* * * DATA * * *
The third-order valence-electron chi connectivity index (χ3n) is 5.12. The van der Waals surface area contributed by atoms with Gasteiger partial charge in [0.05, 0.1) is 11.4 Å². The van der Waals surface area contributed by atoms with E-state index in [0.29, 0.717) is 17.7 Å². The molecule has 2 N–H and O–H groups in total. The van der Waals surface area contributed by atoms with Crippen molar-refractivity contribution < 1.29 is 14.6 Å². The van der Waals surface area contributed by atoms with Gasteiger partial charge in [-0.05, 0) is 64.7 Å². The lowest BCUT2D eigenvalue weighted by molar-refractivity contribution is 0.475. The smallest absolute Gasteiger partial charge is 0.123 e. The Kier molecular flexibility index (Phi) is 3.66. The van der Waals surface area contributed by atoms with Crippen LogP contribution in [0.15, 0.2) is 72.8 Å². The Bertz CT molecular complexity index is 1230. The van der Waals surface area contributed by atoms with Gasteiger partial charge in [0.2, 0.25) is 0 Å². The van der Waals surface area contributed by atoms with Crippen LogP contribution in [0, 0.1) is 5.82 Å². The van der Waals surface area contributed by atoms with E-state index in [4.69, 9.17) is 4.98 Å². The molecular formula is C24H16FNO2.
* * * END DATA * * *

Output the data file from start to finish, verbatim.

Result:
The third-order valence-electron chi connectivity index (χ3n) is 5.12. The van der Waals surface area contributed by atoms with Gasteiger partial charge in [0.05, 0.1) is 11.4 Å². The van der Waals surface area contributed by atoms with E-state index in [0.29, 0.717) is 17.7 Å². The molecule has 2 N–H and O–H groups in total. The van der Waals surface area contributed by atoms with Crippen molar-refractivity contribution < 1.29 is 14.6 Å². The van der Waals surface area contributed by atoms with Gasteiger partial charge in [-0.05, 0) is 64.7 Å². The lowest BCUT2D eigenvalue weighted by molar-refractivity contribution is 0.475. The smallest absolute Gasteiger partial charge is 0.123 e. The Kier molecular flexibility index (Phi) is 3.66. The van der Waals surface area contributed by atoms with Crippen LogP contribution in [0.15, 0.2) is 72.8 Å². The Bertz CT molecular complexity index is 1230. The van der Waals surface area contributed by atoms with Gasteiger partial charge in [0.2, 0.25) is 0 Å². The van der Waals surface area contributed by atoms with Crippen LogP contribution in [0, 0.1) is 5.82 Å². The van der Waals surface area contributed by atoms with E-state index in [4.69, 9.17) is 4.98 Å². The molecular formula is C24H16FNO2.